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Author Topic: A question on sources (PhD research)  (Read 5475 times)
High Adept Member
Last Login:October 16, 2011, 11:51:56 am
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Religion: Something? Somewhere?
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« Reply #5: December 17, 2009, 07:37:05 pm »


What types of sources/resources do you use when exploring your religion, and how do you establish a criteria within which to evaluate them?

In addition, are any of these resources contested? If so by whom and why?

When I first started into this realm, my practice mostly stemmed from that which was found in Google searches and my own gut reactions to what I was reading. I picked up a basic book, Egyptian Paganism for Beginners, at a used book store. I read the book cover to cover and although, I never fully agreed with anything they preached within, I found it a helpful source. I did more research into the various temples found online and realized that nothing there was for me. After that, I decided to get my information from the horse's mouth, so to speak.

I had already started collecting books on ancient Egypt and had been for years at that point, so my collection was incredibly helpful. I chose a lot of the older books first, mostly those published by Weigall, before I moved forward in time. I also found it fascinating to watch the synthesis of old knowledge melding into the newer concepts. This way, I was able to get a farther scope of knowledge than your average Joe, as well, which has helped in my faith.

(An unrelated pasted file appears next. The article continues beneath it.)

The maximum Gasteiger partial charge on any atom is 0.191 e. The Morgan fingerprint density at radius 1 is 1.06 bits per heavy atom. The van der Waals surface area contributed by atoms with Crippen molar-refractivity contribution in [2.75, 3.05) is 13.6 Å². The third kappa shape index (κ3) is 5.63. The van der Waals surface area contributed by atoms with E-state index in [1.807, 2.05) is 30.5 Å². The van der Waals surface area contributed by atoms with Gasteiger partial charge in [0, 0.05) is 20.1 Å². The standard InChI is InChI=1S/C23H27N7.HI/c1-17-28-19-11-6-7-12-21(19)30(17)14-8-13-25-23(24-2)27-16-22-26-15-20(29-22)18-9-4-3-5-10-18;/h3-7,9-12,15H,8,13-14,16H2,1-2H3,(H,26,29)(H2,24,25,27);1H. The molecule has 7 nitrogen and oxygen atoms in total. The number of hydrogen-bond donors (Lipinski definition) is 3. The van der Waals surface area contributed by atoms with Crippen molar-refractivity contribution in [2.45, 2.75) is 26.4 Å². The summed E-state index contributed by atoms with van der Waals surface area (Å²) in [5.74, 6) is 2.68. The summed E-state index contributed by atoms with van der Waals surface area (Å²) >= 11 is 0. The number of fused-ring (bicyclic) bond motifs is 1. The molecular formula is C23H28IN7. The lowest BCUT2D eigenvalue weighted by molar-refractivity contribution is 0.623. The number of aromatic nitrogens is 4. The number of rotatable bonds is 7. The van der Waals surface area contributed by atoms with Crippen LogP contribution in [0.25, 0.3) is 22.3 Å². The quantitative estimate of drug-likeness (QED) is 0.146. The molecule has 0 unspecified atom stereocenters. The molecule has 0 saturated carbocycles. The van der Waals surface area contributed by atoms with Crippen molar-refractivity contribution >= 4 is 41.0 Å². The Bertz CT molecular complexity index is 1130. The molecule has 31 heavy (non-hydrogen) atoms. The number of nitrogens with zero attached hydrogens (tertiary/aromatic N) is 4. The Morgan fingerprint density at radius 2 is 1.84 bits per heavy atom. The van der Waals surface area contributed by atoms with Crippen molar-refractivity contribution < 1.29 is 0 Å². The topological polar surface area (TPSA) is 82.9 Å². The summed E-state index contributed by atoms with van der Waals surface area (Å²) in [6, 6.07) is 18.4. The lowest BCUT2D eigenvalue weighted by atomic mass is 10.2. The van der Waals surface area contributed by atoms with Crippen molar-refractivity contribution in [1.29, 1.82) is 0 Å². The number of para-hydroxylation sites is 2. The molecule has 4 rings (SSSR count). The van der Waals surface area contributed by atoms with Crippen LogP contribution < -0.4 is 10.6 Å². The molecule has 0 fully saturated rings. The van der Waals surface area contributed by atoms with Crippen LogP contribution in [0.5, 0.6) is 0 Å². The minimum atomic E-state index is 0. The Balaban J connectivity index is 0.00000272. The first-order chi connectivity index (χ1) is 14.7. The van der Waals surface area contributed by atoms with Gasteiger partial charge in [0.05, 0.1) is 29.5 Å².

When it comes to establishing criteria, I have to agree with WebenBanu--the only way to get the feeling that what you're reading is what you need or desire is by reading a lot of sources, both old and new. After a while, as she said, you tend to get a feeling for what you're reading. Having a thousand degrees is helpful when writing an authoritative source on the religion and magical practices of ancient Egyptians, but I don't always find that to be true, myself. Sometimes, I find the most intriguing suppositions and theories put out to be by someone who can only attest to a high school diploma and a myriad of attempts at trying for a higher education.

I believe most of my Weigall books are contested, although I do not know by whom or why. I think it comes down to the basic fact that his thoughts on the ancient Egyptian religion stem from suppositions from over a hundred years ago and so, therefore, not as popular as say something put forth by Zawi Hawass.

In case you want specific names: I have found Ancient Egyptian Magic by Bob Brier very helpful.
« Last Edit: December 17, 2009, 07:40:05 pm by kemet83, Reason: Addition of information: book name/author. » Logged

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